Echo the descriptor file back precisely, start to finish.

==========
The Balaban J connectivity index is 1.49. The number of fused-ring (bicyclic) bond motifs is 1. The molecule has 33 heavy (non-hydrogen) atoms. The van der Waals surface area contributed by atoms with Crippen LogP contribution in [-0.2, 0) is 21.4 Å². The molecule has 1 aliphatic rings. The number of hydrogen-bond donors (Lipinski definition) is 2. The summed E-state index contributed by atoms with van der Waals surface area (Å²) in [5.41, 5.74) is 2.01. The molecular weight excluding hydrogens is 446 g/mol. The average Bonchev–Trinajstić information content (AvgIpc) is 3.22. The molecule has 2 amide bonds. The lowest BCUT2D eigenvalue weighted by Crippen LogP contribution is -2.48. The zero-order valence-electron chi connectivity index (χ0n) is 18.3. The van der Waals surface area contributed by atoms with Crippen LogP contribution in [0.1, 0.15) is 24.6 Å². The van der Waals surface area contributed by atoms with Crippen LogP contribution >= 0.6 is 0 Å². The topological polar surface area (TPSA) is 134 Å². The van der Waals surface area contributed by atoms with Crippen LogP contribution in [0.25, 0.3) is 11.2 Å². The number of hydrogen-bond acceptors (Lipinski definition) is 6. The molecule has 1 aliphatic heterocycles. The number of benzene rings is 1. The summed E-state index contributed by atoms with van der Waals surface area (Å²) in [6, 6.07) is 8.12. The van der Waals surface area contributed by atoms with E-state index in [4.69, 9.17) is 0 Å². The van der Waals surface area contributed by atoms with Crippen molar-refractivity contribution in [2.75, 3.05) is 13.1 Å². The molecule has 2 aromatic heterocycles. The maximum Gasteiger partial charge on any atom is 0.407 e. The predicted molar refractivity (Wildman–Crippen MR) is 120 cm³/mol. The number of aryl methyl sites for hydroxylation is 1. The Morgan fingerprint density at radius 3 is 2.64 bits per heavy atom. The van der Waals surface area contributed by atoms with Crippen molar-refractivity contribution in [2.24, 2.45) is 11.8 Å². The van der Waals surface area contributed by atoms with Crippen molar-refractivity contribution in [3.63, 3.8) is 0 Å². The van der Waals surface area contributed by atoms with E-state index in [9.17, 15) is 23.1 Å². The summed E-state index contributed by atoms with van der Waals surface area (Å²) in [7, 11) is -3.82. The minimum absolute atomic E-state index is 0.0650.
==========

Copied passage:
The Balaban J connectivity index is 1.49. The number of fused-ring (bicyclic) bond motifs is 1. The molecule has 33 heavy (non-hydrogen) atoms. The van der Waals surface area contributed by atoms with Crippen LogP contribution in [-0.2, 0) is 21.4 Å². The molecule has 1 aliphatic rings. The number of hydrogen-bond donors (Lipinski definition) is 2. The summed E-state index contributed by atoms with van der Waals surface area (Å²) in [5.41, 5.74) is 2.01. The molecular weight excluding hydrogens is 446 g/mol. The average Bonchev–Trinajstić information content (AvgIpc) is 3.22. The molecule has 2 amide bonds. The lowest BCUT2D eigenvalue weighted by Crippen LogP contribution is -2.48. The zero-order valence-electron chi connectivity index (χ0n) is 18.3. The van der Waals surface area contributed by atoms with Crippen LogP contribution in [0.1, 0.15) is 24.6 Å². The van der Waals surface area contributed by atoms with Crippen LogP contribution >= 0.6 is 0 Å². The topological polar surface area (TPSA) is 134 Å². The van der Waals surface area contributed by atoms with Crippen LogP contribution in [0.25, 0.3) is 11.2 Å². The number of hydrogen-bond acceptors (Lipinski definition) is 6. The molecule has 1 aliphatic heterocycles. The number of benzene rings is 1. The summed E-state index contributed by atoms with van der Waals surface area (Å²) in [6, 6.07) is 8.12. The van der Waals surface area contributed by atoms with E-state index in [4.69, 9.17) is 0 Å². The van der Waals surface area contributed by atoms with Crippen molar-refractivity contribution in [2.75, 3.05) is 13.1 Å². The molecule has 2 aromatic heterocycles. The maximum Gasteiger partial charge on any atom is 0.407 e. The predicted molar refractivity (Wildman–Crippen MR) is 120 cm³/mol. The number of aryl methyl sites for hydroxylation is 1. The Morgan fingerprint density at radius 3 is 2.64 bits per heavy atom. The van der Waals surface area contributed by atoms with Crippen molar-refractivity contribution in [2.24, 2.45) is 11.8 Å². The van der Waals surface area contributed by atoms with Crippen molar-refractivity contribution in [3.63, 3.8) is 0 Å². The van der Waals surface area contributed by atoms with E-state index in [9.17, 15) is 23.1 Å². The summed E-state index contributed by atoms with van der Waals surface area (Å²) in [7, 11) is -3.82. The minimum absolute atomic E-state index is 0.0650.